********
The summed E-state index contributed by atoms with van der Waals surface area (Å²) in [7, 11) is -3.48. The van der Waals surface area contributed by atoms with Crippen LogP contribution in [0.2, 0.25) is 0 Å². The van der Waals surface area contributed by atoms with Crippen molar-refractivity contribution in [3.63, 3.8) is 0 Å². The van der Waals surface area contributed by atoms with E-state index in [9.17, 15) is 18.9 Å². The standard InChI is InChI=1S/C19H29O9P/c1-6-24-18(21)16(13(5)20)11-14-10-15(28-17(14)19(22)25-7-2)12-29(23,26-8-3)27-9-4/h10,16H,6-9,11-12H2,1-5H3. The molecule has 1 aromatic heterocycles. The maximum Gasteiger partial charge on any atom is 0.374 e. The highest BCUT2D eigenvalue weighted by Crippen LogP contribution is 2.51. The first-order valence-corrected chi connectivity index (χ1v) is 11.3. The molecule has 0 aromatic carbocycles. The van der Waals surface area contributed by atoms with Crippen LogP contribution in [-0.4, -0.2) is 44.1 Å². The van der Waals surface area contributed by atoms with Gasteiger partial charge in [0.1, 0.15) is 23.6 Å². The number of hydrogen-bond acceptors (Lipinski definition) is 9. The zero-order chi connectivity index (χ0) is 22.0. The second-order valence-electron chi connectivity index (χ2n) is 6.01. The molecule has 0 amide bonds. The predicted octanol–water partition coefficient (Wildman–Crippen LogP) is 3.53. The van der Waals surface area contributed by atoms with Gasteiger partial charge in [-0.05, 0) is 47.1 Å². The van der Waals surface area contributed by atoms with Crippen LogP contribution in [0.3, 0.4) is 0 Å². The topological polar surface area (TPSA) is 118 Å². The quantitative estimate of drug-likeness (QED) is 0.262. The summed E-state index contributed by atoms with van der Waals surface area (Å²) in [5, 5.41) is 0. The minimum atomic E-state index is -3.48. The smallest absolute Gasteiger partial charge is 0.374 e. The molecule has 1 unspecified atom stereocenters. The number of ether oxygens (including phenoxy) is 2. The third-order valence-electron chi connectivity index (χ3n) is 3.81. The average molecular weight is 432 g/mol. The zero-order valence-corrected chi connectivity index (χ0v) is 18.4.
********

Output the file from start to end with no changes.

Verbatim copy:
The summed E-state index contributed by atoms with van der Waals surface area (Å²) in [7, 11) is -3.48. The van der Waals surface area contributed by atoms with Crippen LogP contribution in [0.2, 0.25) is 0 Å². The van der Waals surface area contributed by atoms with Crippen molar-refractivity contribution in [3.63, 3.8) is 0 Å². The van der Waals surface area contributed by atoms with E-state index in [9.17, 15) is 18.9 Å². The standard InChI is InChI=1S/C19H29O9P/c1-6-24-18(21)16(13(5)20)11-14-10-15(28-17(14)19(22)25-7-2)12-29(23,26-8-3)27-9-4/h10,16H,6-9,11-12H2,1-5H3. The molecule has 1 aromatic heterocycles. The maximum Gasteiger partial charge on any atom is 0.374 e. The highest BCUT2D eigenvalue weighted by Crippen LogP contribution is 2.51. The first-order valence-corrected chi connectivity index (χ1v) is 11.3. The molecule has 0 aromatic carbocycles. The van der Waals surface area contributed by atoms with Crippen LogP contribution in [-0.4, -0.2) is 44.1 Å². The van der Waals surface area contributed by atoms with Gasteiger partial charge in [0.1, 0.15) is 23.6 Å². The number of hydrogen-bond acceptors (Lipinski definition) is 9. The zero-order chi connectivity index (χ0) is 22.0. The second-order valence-electron chi connectivity index (χ2n) is 6.01. The molecule has 0 amide bonds. The predicted octanol–water partition coefficient (Wildman–Crippen LogP) is 3.53. The van der Waals surface area contributed by atoms with Gasteiger partial charge in [-0.05, 0) is 47.1 Å². The van der Waals surface area contributed by atoms with Crippen LogP contribution in [0.3, 0.4) is 0 Å². The topological polar surface area (TPSA) is 118 Å². The quantitative estimate of drug-likeness (QED) is 0.262. The summed E-state index contributed by atoms with van der Waals surface area (Å²) in [5, 5.41) is 0. The minimum atomic E-state index is -3.48. The smallest absolute Gasteiger partial charge is 0.374 e. The molecule has 1 unspecified atom stereocenters. The number of ether oxygens (including phenoxy) is 2. The third-order valence-electron chi connectivity index (χ3n) is 3.81. The average molecular weight is 432 g/mol. The zero-order valence-corrected chi connectivity index (χ0v) is 18.4.